Talking Movies

October 16, 2017

King Lear

The Mill Theatre returns to the Shakespearean well in autumn once again with a spirited production of Shakespeare’s bleakest tragedy.

Lear (Philip Judge) has decided to divide his kingdom between his three daughters. But, while sycophantic siblings Goneril (Sharon McCoy) and Regan (Maureen O’Connell) flatter him to get their rightful shares, his truth-telling daughter Cordelia (Clodagh Mooney Duggan) refuses to lie or exaggerate, enraging the vain Lear; and her share is thus split between her sisters’ husbands Cornwall (Fiach Kunz) and Albany (Damien Devaney). Cordelia leaves England sans dowry to become the Queen of France, and the steadfast courtier Kent (Matthew O’Brien) is banished for taking her part in the quarrel. He ‘disguises’ himself to serve Lear, while the scheming bastard Edmund (Michael David McKernan) uses the fraught situation to eliminate his legitimate brother Edgar (Tom Moran) from the line of succession to Gloucester (Damien Devaney again); exploiting the political chaos that Lear’s wise Fool (Clodagh Mooney Duggan again) foresaw…

There is a certain Game of Thrones vibe to this production, from Kent’s ‘disguise’ being a Yorkshire swagger, through the furry ruff of Lear’s greatcoat, to the stylised throne amidst three massive complicated spikes making a crown that dominates Gerard Bourke’s set design. This delivers an unexpected visual payoff when near the finale the villainous Edmund sits on the throne to lean on his sword; so close to possessing absolute power… Comparisons to Selina Cartmell’s 2013 Abbey production are inevitable as that trafficked in medieval visuals, but this production is considerably less expansive; no galleries and wolfhounds here. Director Geoff O’Keefe, however, avoids the muddled paganism Cartmell attempted. But, in a play already replete with disguises, he has doubled a number of parts; most startlingly Cordelia and the Fool being the same actress. That bold choice pays off, as do most of the doublings, though there is one silly wig.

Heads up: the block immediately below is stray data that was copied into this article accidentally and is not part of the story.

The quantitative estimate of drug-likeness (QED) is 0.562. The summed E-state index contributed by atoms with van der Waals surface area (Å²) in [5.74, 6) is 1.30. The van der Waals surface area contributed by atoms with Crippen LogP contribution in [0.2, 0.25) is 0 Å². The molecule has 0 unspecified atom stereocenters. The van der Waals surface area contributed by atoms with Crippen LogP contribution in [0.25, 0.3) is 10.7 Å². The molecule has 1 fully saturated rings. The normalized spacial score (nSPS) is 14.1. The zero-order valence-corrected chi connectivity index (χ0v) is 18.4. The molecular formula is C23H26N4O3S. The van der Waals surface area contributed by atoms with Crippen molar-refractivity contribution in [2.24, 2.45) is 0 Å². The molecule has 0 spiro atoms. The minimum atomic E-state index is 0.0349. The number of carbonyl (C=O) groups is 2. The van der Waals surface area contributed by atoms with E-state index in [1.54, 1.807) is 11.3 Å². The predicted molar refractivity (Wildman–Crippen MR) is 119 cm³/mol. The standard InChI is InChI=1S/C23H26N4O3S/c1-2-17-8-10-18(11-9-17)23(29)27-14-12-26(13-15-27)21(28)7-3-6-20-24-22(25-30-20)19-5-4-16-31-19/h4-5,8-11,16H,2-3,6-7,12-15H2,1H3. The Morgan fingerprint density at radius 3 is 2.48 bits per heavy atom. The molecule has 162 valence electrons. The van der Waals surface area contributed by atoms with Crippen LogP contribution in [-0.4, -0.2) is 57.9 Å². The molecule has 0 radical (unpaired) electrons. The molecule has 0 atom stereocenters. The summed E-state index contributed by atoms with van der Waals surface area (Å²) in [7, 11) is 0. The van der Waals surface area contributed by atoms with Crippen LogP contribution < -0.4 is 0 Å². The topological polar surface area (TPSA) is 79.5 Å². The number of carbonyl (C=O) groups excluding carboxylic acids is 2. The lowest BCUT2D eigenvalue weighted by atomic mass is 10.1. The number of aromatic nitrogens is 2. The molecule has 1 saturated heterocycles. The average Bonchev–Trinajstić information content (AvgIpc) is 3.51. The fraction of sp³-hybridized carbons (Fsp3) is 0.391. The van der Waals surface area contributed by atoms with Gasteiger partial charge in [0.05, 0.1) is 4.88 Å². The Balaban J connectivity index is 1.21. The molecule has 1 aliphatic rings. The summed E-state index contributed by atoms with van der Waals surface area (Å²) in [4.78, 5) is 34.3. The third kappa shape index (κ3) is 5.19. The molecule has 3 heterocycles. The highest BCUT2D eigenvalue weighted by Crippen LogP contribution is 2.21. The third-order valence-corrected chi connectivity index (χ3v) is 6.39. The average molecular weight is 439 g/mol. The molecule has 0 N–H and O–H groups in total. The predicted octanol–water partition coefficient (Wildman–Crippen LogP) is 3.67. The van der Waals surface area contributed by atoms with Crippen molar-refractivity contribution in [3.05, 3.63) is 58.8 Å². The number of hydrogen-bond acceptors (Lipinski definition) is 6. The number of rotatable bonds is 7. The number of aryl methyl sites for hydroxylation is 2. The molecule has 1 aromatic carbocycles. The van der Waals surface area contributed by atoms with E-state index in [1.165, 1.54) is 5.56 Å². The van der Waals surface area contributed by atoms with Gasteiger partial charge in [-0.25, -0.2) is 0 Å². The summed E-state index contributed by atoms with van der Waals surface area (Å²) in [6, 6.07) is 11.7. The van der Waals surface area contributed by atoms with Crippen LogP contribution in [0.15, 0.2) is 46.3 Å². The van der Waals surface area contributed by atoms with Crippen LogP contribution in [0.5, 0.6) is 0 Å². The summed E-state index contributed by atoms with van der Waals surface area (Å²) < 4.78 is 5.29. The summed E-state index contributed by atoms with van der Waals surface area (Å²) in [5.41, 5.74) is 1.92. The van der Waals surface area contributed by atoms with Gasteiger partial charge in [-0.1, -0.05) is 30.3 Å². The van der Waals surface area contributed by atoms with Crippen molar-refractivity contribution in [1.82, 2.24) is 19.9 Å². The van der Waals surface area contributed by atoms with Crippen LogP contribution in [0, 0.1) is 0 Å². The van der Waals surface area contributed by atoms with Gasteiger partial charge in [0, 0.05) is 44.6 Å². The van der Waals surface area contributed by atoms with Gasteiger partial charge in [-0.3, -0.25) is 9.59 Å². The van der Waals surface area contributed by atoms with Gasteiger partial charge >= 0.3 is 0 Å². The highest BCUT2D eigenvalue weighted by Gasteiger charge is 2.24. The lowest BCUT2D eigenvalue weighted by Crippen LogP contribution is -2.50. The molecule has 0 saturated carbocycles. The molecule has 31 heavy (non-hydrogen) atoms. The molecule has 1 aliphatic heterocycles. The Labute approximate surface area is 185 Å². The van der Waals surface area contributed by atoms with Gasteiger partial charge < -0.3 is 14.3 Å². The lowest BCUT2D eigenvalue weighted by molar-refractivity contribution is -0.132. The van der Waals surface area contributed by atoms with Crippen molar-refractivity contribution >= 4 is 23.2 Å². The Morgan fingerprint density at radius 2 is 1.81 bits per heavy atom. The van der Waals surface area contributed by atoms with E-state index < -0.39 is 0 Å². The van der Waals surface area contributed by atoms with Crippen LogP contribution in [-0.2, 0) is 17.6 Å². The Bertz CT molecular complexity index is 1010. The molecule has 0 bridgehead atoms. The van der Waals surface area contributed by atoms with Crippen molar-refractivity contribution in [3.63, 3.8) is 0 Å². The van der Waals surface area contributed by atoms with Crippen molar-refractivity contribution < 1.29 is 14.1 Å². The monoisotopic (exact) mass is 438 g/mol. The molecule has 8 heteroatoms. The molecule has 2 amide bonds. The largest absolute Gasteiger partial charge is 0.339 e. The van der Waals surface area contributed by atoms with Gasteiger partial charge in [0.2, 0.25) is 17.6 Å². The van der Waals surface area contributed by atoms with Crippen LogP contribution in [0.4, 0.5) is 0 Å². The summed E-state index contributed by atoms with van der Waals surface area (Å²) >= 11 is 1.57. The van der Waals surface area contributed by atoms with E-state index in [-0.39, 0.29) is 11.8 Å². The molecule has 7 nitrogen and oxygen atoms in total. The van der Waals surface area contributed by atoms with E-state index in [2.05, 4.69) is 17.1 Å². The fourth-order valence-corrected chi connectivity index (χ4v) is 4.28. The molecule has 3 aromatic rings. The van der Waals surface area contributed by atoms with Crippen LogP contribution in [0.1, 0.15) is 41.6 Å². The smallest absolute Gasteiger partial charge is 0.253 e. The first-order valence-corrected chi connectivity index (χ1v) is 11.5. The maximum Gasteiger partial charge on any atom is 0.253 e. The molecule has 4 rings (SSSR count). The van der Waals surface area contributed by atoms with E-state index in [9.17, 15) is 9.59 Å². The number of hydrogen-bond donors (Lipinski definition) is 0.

O’Keefe doesn’t quite achieve anything as revelatory as Neill Fleming’s Claudius in last year’s Hamlet, but he adds interesting notes to multiple characters. The Fool is the apex of an uncommon commitment to the bawdiness of the play, and when CMD returns as Cordelia she holds a sword almost as a signal that she has been hardened by her exile; which makes her reunion with the mad Lear, when he finally recognises her, all the more tear-jerking. McCoy’s Goneril is more nuanced than the pantomime villain oft presented, her glances at Regan and Cordelia in the opening scene suggest a panicked resort to flattery and encouragement to her sisters to do likewise to humour a mad old man. O’Keefe perhaps overeggs her late asides to the audience being spot-lit, but McCoy grows into villainy impressively; aided by O’Connell’s novel rendering of Regan as daffy malice, and McKernan bringing out the black comedy of their love triangle as an Edmund cut from Richard III’s gloating cloth.

Judge is a notably conversational Lear in his ‘fast intent’ speech; his decision already made there is no need for pomp or majesty. This is a king in flight from majesty. Whereas previous Lears that I have seen, Owen Roe and Gerard Adlum, favoured camp notes for their madness, Judge’s Lear is childish; running, hiding behind benches, playing games with imaginary friends. His retreat from responsibility while wishing to still enjoy kingship is after all a retreat to childishness, and his shocking spit on Goneril is of a part with the spite of children. The madness on the heath is wonderfully achieved with Kris Mooney’s blue lights raking the audience while Declan Brennan’s sound effects swirl queasily. Judge’s descent into second childhood is expressed through sudden rage that almost outstrips language, perhaps the impulse for the sound design of screeching animals between scenes. In support Tom Ronayne is wonderful comic relief as a put upon servant, fussing over benches and defending himself with a cloth.

This is a fine production that has a number of interesting interpretations, and succeeds in pulling off the extreme ending which still remains the ultimate kick in the guts.

3.5/5

King Lear continues its run at the Mill Theatre until the 28th of October.